Stacey Yanagihara was born and raised in Hilo, Hawaii. She is currently pursuing a Bachelor of Science Degree in Computer Science at the University of Hawaii at Hilo. Her main interest is in video game development and software engineering. If she is not working or studying, Stacey enjoys spending time outdoors or just hanging out with her family and friends.
Home Island: Big Island
Institution when accepted: University of Hawaii at Hilo
Akamai Project: Speeding Up Wavefront Sensor Backgrounds for Robo-AO
Project Site: Institute for Astronomy – Hilo, Hawai‘i Island HI
Mentors: Paul Barnes, Christoph Baranec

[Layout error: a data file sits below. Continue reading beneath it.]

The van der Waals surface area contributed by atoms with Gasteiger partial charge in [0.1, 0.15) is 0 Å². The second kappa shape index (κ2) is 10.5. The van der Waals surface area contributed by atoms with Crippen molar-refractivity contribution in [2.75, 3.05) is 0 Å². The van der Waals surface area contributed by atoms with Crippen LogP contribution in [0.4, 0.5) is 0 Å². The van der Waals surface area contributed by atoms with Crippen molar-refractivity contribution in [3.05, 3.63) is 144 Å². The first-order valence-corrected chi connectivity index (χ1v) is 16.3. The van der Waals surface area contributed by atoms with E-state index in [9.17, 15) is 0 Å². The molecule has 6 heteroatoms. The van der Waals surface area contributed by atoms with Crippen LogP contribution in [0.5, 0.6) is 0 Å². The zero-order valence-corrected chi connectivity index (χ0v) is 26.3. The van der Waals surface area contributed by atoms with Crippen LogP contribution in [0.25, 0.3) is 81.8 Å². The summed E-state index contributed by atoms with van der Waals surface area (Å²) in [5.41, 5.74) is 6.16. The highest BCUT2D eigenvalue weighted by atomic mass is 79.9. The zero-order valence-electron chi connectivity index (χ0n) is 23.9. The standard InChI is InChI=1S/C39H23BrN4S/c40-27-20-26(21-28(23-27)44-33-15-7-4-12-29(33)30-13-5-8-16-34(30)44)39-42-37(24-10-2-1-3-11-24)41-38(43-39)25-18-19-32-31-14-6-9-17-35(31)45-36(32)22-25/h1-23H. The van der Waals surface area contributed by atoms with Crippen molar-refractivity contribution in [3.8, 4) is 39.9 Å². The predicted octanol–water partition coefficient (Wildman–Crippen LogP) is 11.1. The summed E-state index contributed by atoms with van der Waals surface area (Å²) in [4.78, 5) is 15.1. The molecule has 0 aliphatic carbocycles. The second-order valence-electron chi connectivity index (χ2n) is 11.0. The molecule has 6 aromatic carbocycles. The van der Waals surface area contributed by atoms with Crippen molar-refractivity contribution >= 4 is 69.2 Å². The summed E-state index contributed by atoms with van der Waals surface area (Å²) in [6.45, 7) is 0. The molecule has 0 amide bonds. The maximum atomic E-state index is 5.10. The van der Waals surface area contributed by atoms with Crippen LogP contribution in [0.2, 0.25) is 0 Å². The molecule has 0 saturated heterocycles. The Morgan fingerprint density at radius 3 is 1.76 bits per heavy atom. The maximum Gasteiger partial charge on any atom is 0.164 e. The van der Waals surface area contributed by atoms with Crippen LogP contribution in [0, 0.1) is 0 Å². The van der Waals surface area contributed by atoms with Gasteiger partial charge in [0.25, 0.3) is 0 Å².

Robo-AO is a laser adaptive optics system on the UH 2.2 meter telescope on Maunakea. This system autonomously takes a background image in order to produce a calibrated wavefront sensor image. Currently, Robo-AO has a time delay with this process; therefore, it needs a faster switching system for taking the wavefront sensor backgrounds. By doing so, this will increase the efficiency of the observing system by an extra two hours on a four-night observation period. Robo-AO uses a pulsed laser that is triggered by the 10kHz master clock that outputs a transistor-transistor logic (TTL) signal. This signal is then sent to the signal delay generator that is responsible for sending on/off signals to the pockels cell of Robo-AO. After receiving a TTL signal, the delay generator waits 63 microseconds to send an on signal to the pockels cell and then waits an additional three microseconds to send an off signal. The generator is currently switched on and off by the A/C power supply; however, when it turns back on, there is a time lag of five to six seconds. My solution to this involves creating a C++ program for a USB (Universal Serial Bus) Solid State Relay that will interrupt the signal and suppress the on/off signals that are sent to the generator and to the pockels cell. This will allow Robo-AO’s system to take faster background images and allow for more observations to be performed every night.